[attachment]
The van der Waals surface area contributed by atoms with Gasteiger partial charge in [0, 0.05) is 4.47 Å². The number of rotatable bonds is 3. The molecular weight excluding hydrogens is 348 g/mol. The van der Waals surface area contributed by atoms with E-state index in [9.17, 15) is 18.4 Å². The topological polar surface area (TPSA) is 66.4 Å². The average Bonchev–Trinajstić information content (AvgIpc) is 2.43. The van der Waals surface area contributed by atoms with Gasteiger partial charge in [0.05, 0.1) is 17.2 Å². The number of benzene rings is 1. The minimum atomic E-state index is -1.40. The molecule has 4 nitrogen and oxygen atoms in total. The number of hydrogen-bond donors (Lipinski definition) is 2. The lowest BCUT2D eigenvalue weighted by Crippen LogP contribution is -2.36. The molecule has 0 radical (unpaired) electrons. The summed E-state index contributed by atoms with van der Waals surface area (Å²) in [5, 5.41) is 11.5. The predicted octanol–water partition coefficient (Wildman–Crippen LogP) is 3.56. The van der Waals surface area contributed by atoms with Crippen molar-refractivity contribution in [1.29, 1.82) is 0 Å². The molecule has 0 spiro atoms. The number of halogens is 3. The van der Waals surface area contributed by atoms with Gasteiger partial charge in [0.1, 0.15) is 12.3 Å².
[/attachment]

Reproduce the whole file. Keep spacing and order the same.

The van der Waals surface area contributed by atoms with Gasteiger partial charge in [0, 0.05) is 4.47 Å². The number of rotatable bonds is 3. The molecular weight excluding hydrogens is 348 g/mol. The van der Waals surface area contributed by atoms with E-state index in [9.17, 15) is 18.4 Å². The topological polar surface area (TPSA) is 66.4 Å². The average Bonchev–Trinajstić information content (AvgIpc) is 2.43. The van der Waals surface area contributed by atoms with Gasteiger partial charge in [0.05, 0.1) is 17.2 Å². The number of benzene rings is 1. The minimum atomic E-state index is -1.40. The molecule has 4 nitrogen and oxygen atoms in total. The number of hydrogen-bond donors (Lipinski definition) is 2. The lowest BCUT2D eigenvalue weighted by Crippen LogP contribution is -2.36. The molecule has 0 radical (unpaired) electrons. The summed E-state index contributed by atoms with van der Waals surface area (Å²) in [5, 5.41) is 11.5. The predicted octanol–water partition coefficient (Wildman–Crippen LogP) is 3.56. The van der Waals surface area contributed by atoms with Crippen molar-refractivity contribution in [1.29, 1.82) is 0 Å². The molecule has 0 spiro atoms. The number of halogens is 3. The van der Waals surface area contributed by atoms with Gasteiger partial charge in [0.1, 0.15) is 12.3 Å².